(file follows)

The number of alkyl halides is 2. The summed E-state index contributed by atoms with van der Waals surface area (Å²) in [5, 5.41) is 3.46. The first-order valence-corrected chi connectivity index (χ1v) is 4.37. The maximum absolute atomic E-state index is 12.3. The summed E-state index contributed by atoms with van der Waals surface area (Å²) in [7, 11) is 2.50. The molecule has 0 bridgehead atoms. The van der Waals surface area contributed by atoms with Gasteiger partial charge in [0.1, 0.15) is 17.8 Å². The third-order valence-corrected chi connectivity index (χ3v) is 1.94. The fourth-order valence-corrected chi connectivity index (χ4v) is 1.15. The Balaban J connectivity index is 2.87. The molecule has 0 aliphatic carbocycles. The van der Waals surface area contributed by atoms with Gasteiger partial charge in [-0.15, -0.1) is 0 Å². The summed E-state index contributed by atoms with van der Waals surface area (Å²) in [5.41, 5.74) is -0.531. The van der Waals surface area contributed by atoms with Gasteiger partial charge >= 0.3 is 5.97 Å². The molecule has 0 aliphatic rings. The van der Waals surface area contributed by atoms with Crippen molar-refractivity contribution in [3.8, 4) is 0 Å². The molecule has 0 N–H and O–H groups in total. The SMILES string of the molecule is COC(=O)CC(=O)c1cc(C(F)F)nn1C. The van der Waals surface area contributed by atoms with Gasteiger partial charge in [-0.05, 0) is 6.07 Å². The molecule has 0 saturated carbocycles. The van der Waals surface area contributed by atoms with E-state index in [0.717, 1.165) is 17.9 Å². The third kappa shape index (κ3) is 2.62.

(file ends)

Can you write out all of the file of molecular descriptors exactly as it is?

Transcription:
The number of alkyl halides is 2. The summed E-state index contributed by atoms with van der Waals surface area (Å²) in [5, 5.41) is 3.46. The first-order valence-corrected chi connectivity index (χ1v) is 4.37. The maximum absolute atomic E-state index is 12.3. The summed E-state index contributed by atoms with van der Waals surface area (Å²) in [7, 11) is 2.50. The molecule has 0 bridgehead atoms. The van der Waals surface area contributed by atoms with Gasteiger partial charge in [0.1, 0.15) is 17.8 Å². The third-order valence-corrected chi connectivity index (χ3v) is 1.94. The fourth-order valence-corrected chi connectivity index (χ4v) is 1.15. The Balaban J connectivity index is 2.87. The molecule has 0 aliphatic carbocycles. The van der Waals surface area contributed by atoms with Gasteiger partial charge in [-0.15, -0.1) is 0 Å². The summed E-state index contributed by atoms with van der Waals surface area (Å²) in [5.41, 5.74) is -0.531. The van der Waals surface area contributed by atoms with Gasteiger partial charge >= 0.3 is 5.97 Å². The molecule has 0 aliphatic rings. The van der Waals surface area contributed by atoms with Crippen molar-refractivity contribution in [3.8, 4) is 0 Å². The molecule has 0 N–H and O–H groups in total. The SMILES string of the molecule is COC(=O)CC(=O)c1cc(C(F)F)nn1C. The van der Waals surface area contributed by atoms with Gasteiger partial charge in [-0.05, 0) is 6.07 Å². The molecule has 0 saturated carbocycles. The van der Waals surface area contributed by atoms with E-state index in [0.717, 1.165) is 17.9 Å². The third kappa shape index (κ3) is 2.62.